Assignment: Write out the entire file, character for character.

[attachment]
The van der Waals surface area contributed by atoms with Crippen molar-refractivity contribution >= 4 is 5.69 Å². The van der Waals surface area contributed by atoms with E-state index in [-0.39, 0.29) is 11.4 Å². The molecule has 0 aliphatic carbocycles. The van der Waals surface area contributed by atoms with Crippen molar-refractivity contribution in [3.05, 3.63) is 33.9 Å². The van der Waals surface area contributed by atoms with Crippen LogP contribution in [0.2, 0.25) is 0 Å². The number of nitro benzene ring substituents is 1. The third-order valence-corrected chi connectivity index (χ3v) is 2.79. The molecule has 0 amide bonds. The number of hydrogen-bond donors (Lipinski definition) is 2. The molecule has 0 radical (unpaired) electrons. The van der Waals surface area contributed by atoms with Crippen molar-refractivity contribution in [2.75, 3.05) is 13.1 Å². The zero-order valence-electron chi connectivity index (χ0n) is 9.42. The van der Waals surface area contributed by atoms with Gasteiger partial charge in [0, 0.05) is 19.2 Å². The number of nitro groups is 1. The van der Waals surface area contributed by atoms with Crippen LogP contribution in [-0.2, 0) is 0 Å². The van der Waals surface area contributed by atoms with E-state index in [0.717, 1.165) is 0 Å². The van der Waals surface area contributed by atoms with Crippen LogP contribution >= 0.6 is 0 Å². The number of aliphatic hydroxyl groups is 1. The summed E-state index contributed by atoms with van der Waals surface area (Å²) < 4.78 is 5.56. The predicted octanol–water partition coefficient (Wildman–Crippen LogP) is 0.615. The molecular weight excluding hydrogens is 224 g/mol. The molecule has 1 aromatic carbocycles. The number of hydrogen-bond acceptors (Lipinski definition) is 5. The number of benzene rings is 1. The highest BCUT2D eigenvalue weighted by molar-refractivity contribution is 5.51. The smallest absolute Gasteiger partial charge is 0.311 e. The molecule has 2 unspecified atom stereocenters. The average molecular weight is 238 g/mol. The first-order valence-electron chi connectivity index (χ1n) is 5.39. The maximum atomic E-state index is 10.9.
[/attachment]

The van der Waals surface area contributed by atoms with Crippen molar-refractivity contribution >= 4 is 5.69 Å². The van der Waals surface area contributed by atoms with E-state index in [-0.39, 0.29) is 11.4 Å². The molecule has 0 aliphatic carbocycles. The van der Waals surface area contributed by atoms with Crippen molar-refractivity contribution in [3.05, 3.63) is 33.9 Å². The van der Waals surface area contributed by atoms with Crippen LogP contribution in [0.2, 0.25) is 0 Å². The number of nitro benzene ring substituents is 1. The third-order valence-corrected chi connectivity index (χ3v) is 2.79. The molecule has 0 amide bonds. The number of hydrogen-bond donors (Lipinski definition) is 2. The molecule has 0 radical (unpaired) electrons. The van der Waals surface area contributed by atoms with Crippen molar-refractivity contribution in [2.75, 3.05) is 13.1 Å². The zero-order valence-electron chi connectivity index (χ0n) is 9.42. The van der Waals surface area contributed by atoms with Gasteiger partial charge in [0, 0.05) is 19.2 Å². The number of nitro groups is 1. The van der Waals surface area contributed by atoms with Crippen LogP contribution in [-0.2, 0) is 0 Å². The van der Waals surface area contributed by atoms with E-state index in [0.717, 1.165) is 0 Å². The van der Waals surface area contributed by atoms with Crippen LogP contribution >= 0.6 is 0 Å². The number of aliphatic hydroxyl groups is 1. The summed E-state index contributed by atoms with van der Waals surface area (Å²) < 4.78 is 5.56. The predicted octanol–water partition coefficient (Wildman–Crippen LogP) is 0.615. The molecular weight excluding hydrogens is 224 g/mol. The molecule has 1 aromatic carbocycles. The number of hydrogen-bond acceptors (Lipinski definition) is 5. The number of benzene rings is 1. The highest BCUT2D eigenvalue weighted by molar-refractivity contribution is 5.51. The smallest absolute Gasteiger partial charge is 0.311 e. The molecule has 2 unspecified atom stereocenters. The average molecular weight is 238 g/mol. The first-order valence-electron chi connectivity index (χ1n) is 5.39. The maximum atomic E-state index is 10.9.